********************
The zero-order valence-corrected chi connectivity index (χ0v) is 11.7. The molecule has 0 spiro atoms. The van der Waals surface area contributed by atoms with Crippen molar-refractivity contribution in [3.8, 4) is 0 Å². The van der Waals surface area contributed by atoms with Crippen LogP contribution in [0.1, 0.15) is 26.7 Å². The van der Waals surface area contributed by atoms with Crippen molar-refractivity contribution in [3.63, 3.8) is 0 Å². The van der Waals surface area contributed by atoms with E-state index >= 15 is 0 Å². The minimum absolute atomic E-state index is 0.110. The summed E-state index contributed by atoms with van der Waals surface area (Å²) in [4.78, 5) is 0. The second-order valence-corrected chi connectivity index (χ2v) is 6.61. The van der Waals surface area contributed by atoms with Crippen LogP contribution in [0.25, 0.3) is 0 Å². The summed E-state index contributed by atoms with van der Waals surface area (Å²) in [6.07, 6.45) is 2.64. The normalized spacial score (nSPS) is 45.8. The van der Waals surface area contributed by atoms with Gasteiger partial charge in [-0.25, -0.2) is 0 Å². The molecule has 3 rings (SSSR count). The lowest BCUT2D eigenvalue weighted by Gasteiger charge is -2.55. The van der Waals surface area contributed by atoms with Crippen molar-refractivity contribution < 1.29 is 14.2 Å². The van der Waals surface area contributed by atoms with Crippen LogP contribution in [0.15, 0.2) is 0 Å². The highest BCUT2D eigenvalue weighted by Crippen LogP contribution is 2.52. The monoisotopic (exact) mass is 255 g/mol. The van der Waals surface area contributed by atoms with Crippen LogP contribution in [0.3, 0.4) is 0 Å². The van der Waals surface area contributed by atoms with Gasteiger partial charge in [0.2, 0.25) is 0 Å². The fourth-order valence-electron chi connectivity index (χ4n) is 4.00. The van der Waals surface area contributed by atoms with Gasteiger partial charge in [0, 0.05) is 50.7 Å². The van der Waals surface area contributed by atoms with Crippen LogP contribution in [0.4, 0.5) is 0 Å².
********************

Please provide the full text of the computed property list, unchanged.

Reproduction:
The zero-order valence-corrected chi connectivity index (χ0v) is 11.7. The molecule has 0 spiro atoms. The van der Waals surface area contributed by atoms with Crippen molar-refractivity contribution in [3.8, 4) is 0 Å². The van der Waals surface area contributed by atoms with Crippen LogP contribution in [0.1, 0.15) is 26.7 Å². The van der Waals surface area contributed by atoms with Crippen molar-refractivity contribution in [3.63, 3.8) is 0 Å². The van der Waals surface area contributed by atoms with E-state index >= 15 is 0 Å². The minimum absolute atomic E-state index is 0.110. The summed E-state index contributed by atoms with van der Waals surface area (Å²) in [4.78, 5) is 0. The second-order valence-corrected chi connectivity index (χ2v) is 6.61. The van der Waals surface area contributed by atoms with Crippen LogP contribution in [0.25, 0.3) is 0 Å². The summed E-state index contributed by atoms with van der Waals surface area (Å²) in [6.07, 6.45) is 2.64. The normalized spacial score (nSPS) is 45.8. The van der Waals surface area contributed by atoms with Gasteiger partial charge in [-0.25, -0.2) is 0 Å². The molecule has 3 rings (SSSR count). The lowest BCUT2D eigenvalue weighted by Gasteiger charge is -2.55. The van der Waals surface area contributed by atoms with Crippen molar-refractivity contribution < 1.29 is 14.2 Å². The van der Waals surface area contributed by atoms with Crippen LogP contribution in [0.15, 0.2) is 0 Å². The highest BCUT2D eigenvalue weighted by Crippen LogP contribution is 2.52. The monoisotopic (exact) mass is 255 g/mol. The van der Waals surface area contributed by atoms with Crippen LogP contribution in [0.3, 0.4) is 0 Å². The van der Waals surface area contributed by atoms with Gasteiger partial charge in [0.2, 0.25) is 0 Å². The fourth-order valence-electron chi connectivity index (χ4n) is 4.00. The van der Waals surface area contributed by atoms with Gasteiger partial charge in [0, 0.05) is 50.7 Å². The van der Waals surface area contributed by atoms with Crippen LogP contribution in [0.4, 0.5) is 0 Å².